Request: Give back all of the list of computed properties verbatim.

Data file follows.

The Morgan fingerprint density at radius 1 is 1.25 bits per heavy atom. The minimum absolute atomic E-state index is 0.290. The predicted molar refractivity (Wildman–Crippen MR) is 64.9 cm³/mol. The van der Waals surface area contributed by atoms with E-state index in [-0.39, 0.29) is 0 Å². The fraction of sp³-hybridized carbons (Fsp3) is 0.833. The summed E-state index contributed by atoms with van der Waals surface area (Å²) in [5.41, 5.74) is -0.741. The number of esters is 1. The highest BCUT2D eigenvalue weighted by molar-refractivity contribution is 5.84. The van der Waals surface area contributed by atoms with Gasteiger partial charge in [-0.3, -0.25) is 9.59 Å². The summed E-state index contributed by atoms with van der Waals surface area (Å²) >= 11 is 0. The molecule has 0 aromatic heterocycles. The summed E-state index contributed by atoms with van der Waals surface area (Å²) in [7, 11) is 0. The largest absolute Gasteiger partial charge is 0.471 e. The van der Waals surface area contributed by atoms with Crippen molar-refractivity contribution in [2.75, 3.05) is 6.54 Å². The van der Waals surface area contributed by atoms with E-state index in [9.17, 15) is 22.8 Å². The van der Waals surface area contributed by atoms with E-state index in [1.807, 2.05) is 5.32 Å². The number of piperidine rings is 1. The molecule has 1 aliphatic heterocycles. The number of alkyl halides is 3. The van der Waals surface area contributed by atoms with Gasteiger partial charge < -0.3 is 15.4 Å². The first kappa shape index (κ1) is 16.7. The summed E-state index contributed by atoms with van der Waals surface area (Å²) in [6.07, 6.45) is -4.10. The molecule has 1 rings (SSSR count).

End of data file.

The Morgan fingerprint density at radius 1 is 1.25 bits per heavy atom. The minimum absolute atomic E-state index is 0.290. The predicted molar refractivity (Wildman–Crippen MR) is 64.9 cm³/mol. The van der Waals surface area contributed by atoms with E-state index in [-0.39, 0.29) is 0 Å². The fraction of sp³-hybridized carbons (Fsp3) is 0.833. The summed E-state index contributed by atoms with van der Waals surface area (Å²) in [5.41, 5.74) is -0.741. The number of esters is 1. The highest BCUT2D eigenvalue weighted by molar-refractivity contribution is 5.84. The van der Waals surface area contributed by atoms with Gasteiger partial charge in [-0.3, -0.25) is 9.59 Å². The summed E-state index contributed by atoms with van der Waals surface area (Å²) >= 11 is 0. The molecule has 0 aromatic heterocycles. The summed E-state index contributed by atoms with van der Waals surface area (Å²) in [7, 11) is 0. The largest absolute Gasteiger partial charge is 0.471 e. The van der Waals surface area contributed by atoms with Crippen molar-refractivity contribution in [2.75, 3.05) is 6.54 Å². The van der Waals surface area contributed by atoms with E-state index in [9.17, 15) is 22.8 Å². The van der Waals surface area contributed by atoms with E-state index in [1.807, 2.05) is 5.32 Å². The number of piperidine rings is 1. The molecule has 1 aliphatic heterocycles. The number of alkyl halides is 3. The van der Waals surface area contributed by atoms with Gasteiger partial charge < -0.3 is 15.4 Å². The first kappa shape index (κ1) is 16.7. The summed E-state index contributed by atoms with van der Waals surface area (Å²) in [6.07, 6.45) is -4.10. The molecule has 1 rings (SSSR count).